Yup, it's time for Duan Wu Jie aka Dragon Boat Festival again! I've written about these zongzi or rice dumplings before in 2011 and again in 2009 (and now that I'm looking back at those posts, man, apparently I take the same shots every year! And the pictures seem better in the previous posts) so I will keep the words to a minimum! (And yes, that is an entire stockpot full of zongzi. Hey, if you're going to bother, make a lot! They happen to freeze very nicely, and then you can just microwave one when you feel the urge strike.
First ingredient: glutinous rice! Glutinous is such a weird sounding word isn't it? Anyway, this is sticky rice, and you have to buy this kind if you're going to make these dumplings, otherwise they will fall apart all over the place. For the savory ones, the rice is marinated in soy sauce diluted with water.
And second ingredient: pork! You have to get pork with some fat to it (but not too much fat). You could use belly but make sure there is actual meat and not just fat, which is what I keep seeing in the supermarkets. Check your local Asian grocery! This is cut into chunks and marinated in rice wine, soy, and five spice.
Filling the bamboo leaf cone. A layer of rice goes in the bottom, pork in the center, and top it all off with more rice. The rice to pork ratio is up to you; in our family, we never seem to make equal amounts of filling so the first few we make are super full of pork, and by the time we get to the last of the rice, we're rationing those precious, precious bits of pork (and let me tell you, an all-rice dumpling is no fun). I think we did pretty okay this year, though.
And bonus shot of me in the middle of making a sweet rice dumpling. The filling here is chunky red bean paste, which you can conveniently buy prepared in a can. The rice, of course, is not marinated in soy sauce. But the filling technique is the same. And of course if you're making both you should figure out some way to distinguish between the two types, lest you spend the next few months playing rice dumpling roulette.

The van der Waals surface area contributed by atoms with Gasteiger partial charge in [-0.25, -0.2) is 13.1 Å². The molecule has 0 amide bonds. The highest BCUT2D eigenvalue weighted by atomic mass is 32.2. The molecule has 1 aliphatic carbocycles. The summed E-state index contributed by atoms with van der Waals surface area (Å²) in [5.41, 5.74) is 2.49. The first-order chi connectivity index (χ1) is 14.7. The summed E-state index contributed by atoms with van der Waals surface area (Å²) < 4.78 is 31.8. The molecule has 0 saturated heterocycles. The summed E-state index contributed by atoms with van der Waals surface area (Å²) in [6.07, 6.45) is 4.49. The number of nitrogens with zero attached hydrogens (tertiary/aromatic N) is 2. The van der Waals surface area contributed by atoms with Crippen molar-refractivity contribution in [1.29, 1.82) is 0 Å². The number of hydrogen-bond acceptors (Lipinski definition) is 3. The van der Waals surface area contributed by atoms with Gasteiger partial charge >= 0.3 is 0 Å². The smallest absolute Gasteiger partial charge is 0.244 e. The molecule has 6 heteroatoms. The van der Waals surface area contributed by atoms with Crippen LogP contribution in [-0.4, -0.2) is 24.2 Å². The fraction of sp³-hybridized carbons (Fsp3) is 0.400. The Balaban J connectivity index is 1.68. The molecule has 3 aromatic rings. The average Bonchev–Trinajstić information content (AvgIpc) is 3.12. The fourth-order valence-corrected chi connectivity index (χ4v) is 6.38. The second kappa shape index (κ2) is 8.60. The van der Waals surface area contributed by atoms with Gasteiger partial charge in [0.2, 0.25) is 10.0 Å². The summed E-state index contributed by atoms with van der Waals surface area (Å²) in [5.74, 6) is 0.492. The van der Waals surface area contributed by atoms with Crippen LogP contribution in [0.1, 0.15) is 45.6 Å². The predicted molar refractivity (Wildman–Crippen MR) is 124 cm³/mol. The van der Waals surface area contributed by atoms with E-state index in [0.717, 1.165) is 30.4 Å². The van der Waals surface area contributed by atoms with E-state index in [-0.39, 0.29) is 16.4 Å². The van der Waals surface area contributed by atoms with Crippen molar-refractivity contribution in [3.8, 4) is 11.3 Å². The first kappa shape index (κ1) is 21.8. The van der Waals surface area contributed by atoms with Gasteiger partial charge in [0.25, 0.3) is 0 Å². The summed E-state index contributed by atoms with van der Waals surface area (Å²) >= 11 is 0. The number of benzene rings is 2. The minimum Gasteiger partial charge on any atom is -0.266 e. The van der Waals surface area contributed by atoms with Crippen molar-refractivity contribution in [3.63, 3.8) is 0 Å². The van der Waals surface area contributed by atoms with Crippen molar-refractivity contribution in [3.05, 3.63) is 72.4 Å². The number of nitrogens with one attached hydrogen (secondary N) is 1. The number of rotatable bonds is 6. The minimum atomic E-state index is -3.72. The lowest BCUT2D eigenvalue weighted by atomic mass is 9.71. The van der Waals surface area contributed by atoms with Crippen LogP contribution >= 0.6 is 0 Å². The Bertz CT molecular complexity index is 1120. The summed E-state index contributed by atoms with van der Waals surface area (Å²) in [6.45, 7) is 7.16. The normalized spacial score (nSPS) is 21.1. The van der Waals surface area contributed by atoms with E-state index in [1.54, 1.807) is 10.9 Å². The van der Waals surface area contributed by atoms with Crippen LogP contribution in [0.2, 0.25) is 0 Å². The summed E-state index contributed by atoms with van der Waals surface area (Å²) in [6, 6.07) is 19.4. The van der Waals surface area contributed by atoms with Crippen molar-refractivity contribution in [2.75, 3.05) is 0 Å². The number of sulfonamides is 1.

After all that wrapping comes a few hours of boiling. By the way, did I mention this is a good test of patience? It's worth it, I promise. Here is one of mine, almost ready to eat (and the reappearance of my fishy plate! It is sort of apt, if you know the legend behind these zongzi.)
And finally! Mmmm, porky deliciousness. (Sorry--I haven't had a sweet one yet, so no shot of those. Maybe after I stumble home from karaoke tonight. Then again....maybe not.)
I love keeping these kinds of family food traditions going; it's an important part of our heritage. I mean, sure, I benefit by eating them (and these are so much better than the storebought ones) but there is something personally satisfying about spending a few hours sitting around the old kitchen table with my mom, making something we've made for years and years and years. And it doesn't hurt that mine totally look better than my mom's. ;)